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The National Review's Case Against Trump

The conservative National Review is against Trump. Editor Rich Lowry makes the case.

Republican presidential candidate Donald Trump pauses as he speaks at a rally at Muscatine High School in Muscatine, Iowa, Sunday, Jan. 24, 2016. (AP Photo/Andrew Harnik)

Republican presidential candidate Donald Trump pauses as he speaks at a rally at Muscatine High School in Muscatine, Iowa, Sunday, Jan. 24, 2016. (AP Photo/Andrew Harnik)

Are powerful conservatives jumping out the windows as Donald Trump dominates the polls on the eve of Republican primary voting? Yes. In huge letters across the cover of the conservative National Review, this message: “Against Trump.” Read on, and there’s plenty against Ted Cruz too. Top conservatives against the GOP’s frontrunners. What a wild year. This hour On Point, Rich Lowry, editor of the National Review, explains why he’s against Trump.

— Tom Ashbrook

Guests

Johnathan Martin, national political correspondent for the New York Times. (@jmartNYT)

Rich Lowry, editor of the National Review. (@RichLowry)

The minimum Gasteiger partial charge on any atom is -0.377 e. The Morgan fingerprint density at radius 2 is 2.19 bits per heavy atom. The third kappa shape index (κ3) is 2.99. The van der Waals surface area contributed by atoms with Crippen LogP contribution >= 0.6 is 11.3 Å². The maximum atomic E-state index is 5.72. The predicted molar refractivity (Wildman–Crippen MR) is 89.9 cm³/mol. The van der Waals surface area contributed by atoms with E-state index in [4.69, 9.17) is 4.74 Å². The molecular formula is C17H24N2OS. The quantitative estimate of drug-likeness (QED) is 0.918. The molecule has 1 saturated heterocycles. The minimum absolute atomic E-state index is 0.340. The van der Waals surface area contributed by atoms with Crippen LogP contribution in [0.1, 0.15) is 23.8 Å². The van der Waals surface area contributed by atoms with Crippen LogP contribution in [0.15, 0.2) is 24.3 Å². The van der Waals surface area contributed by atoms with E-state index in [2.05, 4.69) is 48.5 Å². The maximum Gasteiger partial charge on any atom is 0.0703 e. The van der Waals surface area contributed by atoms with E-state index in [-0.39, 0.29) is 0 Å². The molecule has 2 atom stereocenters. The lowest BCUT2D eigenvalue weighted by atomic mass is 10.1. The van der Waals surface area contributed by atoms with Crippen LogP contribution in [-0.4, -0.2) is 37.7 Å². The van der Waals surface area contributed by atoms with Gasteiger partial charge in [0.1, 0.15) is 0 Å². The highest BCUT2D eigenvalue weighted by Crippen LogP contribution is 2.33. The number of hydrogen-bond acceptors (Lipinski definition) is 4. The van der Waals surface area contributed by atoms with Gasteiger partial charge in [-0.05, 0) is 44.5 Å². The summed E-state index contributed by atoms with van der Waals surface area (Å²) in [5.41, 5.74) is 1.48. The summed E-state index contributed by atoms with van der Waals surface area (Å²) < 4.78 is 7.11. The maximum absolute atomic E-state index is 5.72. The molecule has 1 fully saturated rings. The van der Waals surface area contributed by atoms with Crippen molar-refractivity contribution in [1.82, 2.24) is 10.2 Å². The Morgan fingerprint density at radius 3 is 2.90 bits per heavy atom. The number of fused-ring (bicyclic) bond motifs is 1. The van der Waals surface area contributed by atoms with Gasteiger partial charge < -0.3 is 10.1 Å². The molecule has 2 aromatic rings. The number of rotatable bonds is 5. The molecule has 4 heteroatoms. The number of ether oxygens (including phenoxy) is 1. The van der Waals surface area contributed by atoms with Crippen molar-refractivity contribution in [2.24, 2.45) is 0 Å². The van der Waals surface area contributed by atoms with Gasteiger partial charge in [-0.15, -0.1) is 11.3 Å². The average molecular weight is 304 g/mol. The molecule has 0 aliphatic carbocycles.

Jeffrey Lord, CNN political commentator and contributing editor and columnist at the American Spectator. Also a columnist for Conservative Review and NewsBusters. Former associate political director for President Ronald Reagan. Author of “What America Needs: The Case For Trump.” (@jeffjlpa1)

From Tom’s Reading List

National Review: Against Trump — “Trump’s politics are those of an averagely well-informed businessman: Washington is full of problems; I am a problem-solver; let me at them. But if you have no familiarity with the relevant details and the levers of power, and no clear principles to guide you, you will, like most tenderfeet, get rolled.”

New York Times: As Donald Trump and Ted Cruz Soar, G.O.P. Leaders’ Exasperation Grows — “Republican leaders are growing alarmed by the ferocious ways the party’s mainstream candidates for president are attacking one another, and they fear that time is running out for any of them to emerge as a credible alternative to Donald J. Trump or Senator Ted Cruz of Texas. Leaders of the Republican establishment, made up of elected officials, lobbyists and donors, are also sending a message to the mainstream candidates, such as former Gov. Jeb Bush of Florida, that they should withdraw from the race if they do not show strength soon.”

American Spectator: Trump-Cruz 2016 — “If Donald Trump wins this nomination, I believe Ted Cruz should be to Trump as George H.W. Bush was to Reagan or Lyndon Johnson was to John F. Kennedy — the runner-up whose base of support is so big and critical to victory that the second spot on the ticket is a political necessity. I’m a supporter — and proudly so — of Donald Trump.”

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